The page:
Court of Appeals Opinions

Format: 04/19/2014
Format: 04/19/2014
Jere Eugene Pierce v. Larry A. Paschall, et al.
W2013-00478-COA-R3-CV
Authoring Judge: Judge David R. Farmer
Trial Court Judge: Judge Tony Childress

This is a property boundary dispute. The trial court entered judgment in favor of Plaintiff and found that Defendant did not acquire disputed property bordering the western edge of Plaintiff’s property and the eastern edge of Defendant’s property by adverse possession. The trial court also found that Defendant did not demonstrate laches. We affirm.

Lake County Court of Appeals 12/30/13
Anne Payne v. CSX Transportation, Inc.
E2012-02392-COA-R3-CV
Authoring Judge: Presiding Judge Charles D. Susano, Jr.
Trial Court Judge: Judge Harold Wimberly

Winston Payne brought this action against his former employer, CSX Transportation, Inc., under the Federal Employers’ Liability Act (“FELA”), alleging that CSX negligently exposed him to asbestos, diesel fumes, and radioactive materials in the workplace causing his injuries. The jury returned a verdict finding (1) that CSX negligently caused Payne’s injuries; (2) that CSX violated the Locomotive Inspection Act or safety regulations regarding exposure to asbestos, diesel fumes, and radioactive materials; and (3) that Payne’s contributory negligence caused 62% of the harm he suffered. The jury found that “adequate compensation” for Payne’s injuries was $8.6 million. After the jury returned its verdict, the trial court, sua sponte, instructed the jury, for the first time, that, under FELA, its finding that CSX violated a statute or regulation enacted for the safety of its employees meant that plaintiff would recover 100% of the damages found by the jury. The court sent the jury back for further deliberations. It shortly returned with an amended verdict of “$3.2 million @ 100%.” Six months after the court entered judgment on the $3.2 million verdict, it granted CSX’s motion for a new trial, citing “instructional and evidentiary errors.” The case was then assigned to another trial judge, who thereafter granted CSX’s motion for summary judgment as to the entirety of the plaintiff’s complaint. The second judge ruled that the causation testimony of all of plaintiff’s expert witnesses was inadmissible. We hold that the trial court erred in instructing the jury, sua sponte, on a purely legal issue, i.e., that the jury’s finding of negligence per se under FELA precluded apportionment of any fault to the plaintiff based upon contributory negligence, an instruction given after the jury had returned a verdict that was complete, consistent, and based on the instructions earlier provided to it by the trial court. We further hold that, contrary to the trial court’s statements, the court did not make any prejudicial evidentiary rulings in conducting the trial, and that its jury instructions, read as a whole, were clear, correct, and complete. Consequently, the trial court erred in granting a new trial. We remand to the trial court. We direct the first trial judge to review the evidence as thirteenth juror and determine whether the jury verdict in the amount of $8.6 million is against the clear weight of the evidence. If it is not, the trial judge is directed to enter judgment on that verdict. If, on the other hand, the trial judge finds that the larger verdict is against the clear weight of the evidence, the court is directed to enter a final judgment on the jury’s verdict of $3.2 million. The trial court’s grant of summary judgment is rendered moot by our judgment. However, in the event the Supreme Court determines that our judgment is in error, we hold that the grant of summary judgment was not appropriate.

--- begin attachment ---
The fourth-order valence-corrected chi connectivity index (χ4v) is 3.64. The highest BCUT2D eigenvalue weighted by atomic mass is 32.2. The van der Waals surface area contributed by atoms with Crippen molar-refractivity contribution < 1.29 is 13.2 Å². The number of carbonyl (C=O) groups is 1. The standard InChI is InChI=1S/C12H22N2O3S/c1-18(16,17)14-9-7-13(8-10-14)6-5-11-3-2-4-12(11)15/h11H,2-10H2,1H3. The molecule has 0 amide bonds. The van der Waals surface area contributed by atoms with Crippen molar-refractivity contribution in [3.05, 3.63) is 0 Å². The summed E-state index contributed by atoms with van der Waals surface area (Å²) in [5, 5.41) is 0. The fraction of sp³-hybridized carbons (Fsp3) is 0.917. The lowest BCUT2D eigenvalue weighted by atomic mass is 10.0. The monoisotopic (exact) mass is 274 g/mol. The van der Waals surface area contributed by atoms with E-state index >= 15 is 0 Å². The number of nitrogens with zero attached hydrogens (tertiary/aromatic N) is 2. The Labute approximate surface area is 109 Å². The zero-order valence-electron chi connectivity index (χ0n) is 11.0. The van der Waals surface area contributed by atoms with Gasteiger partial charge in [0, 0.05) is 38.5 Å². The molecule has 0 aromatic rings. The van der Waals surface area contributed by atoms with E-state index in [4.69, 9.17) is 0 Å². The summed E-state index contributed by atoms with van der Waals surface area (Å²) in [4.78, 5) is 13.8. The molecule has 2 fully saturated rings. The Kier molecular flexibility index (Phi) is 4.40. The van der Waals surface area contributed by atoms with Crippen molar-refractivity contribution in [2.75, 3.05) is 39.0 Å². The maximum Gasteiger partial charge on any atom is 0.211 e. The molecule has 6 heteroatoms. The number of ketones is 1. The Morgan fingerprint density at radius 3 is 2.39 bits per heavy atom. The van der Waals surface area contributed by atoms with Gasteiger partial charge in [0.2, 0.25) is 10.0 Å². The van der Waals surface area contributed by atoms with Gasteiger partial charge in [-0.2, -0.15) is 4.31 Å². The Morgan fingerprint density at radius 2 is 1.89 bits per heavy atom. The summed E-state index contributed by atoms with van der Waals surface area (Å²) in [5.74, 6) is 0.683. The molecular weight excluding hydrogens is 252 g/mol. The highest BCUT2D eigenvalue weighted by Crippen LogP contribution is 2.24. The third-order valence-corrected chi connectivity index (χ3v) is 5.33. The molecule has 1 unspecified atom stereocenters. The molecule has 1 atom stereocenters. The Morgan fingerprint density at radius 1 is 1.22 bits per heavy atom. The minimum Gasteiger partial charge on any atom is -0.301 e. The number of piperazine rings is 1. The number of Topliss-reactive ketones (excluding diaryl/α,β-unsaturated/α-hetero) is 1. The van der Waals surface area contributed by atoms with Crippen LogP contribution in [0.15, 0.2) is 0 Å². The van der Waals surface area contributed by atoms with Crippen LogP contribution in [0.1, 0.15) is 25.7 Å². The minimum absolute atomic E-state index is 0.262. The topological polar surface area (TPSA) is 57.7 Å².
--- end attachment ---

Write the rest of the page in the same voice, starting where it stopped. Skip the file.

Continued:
Knox County Court of Appeals 12/27/13
Dominion Enterprises, F/K/A Trader Publishing Company v. Dataium, LLC, et al.
M2012-02385-COA-R3-CV
Authoring Judge: Judge Thomas R. Frierson, II
Trial Court Judge: Chancellor Russell T. Perkins

This case involves litigation between two business entities: Dominion Enterprises, f/k/a Trader Publishing Company (“Dominion”), the former employer of six of the seven individual defendants, and Dataium, LLC (“Dataium”), a company subsequently formed by those defendants. Dominion filed a complaint against the defendants, alleging numerous causes of action, including breach of covenants not to compete, breach of fiduciary duty, breach of the duty of loyalty, breach of a non-solicitation agreement, and civil conspiracy. The trial court found that Dataium and two of the individual defendants were liable for breach of contract but dismissed Dominion’s other claims.  Dominion appeals.  We affirm.

Davidson County Court of Appeals 12/27/13
Earlene Gregory v. Michael Melhorn, et al
E2012-02417-COA-R3-CV
Authoring Judge: Presiding Judge Charles D. Susano, Jr.
Trial Court Judge: Chancellor Frank V. Williams, III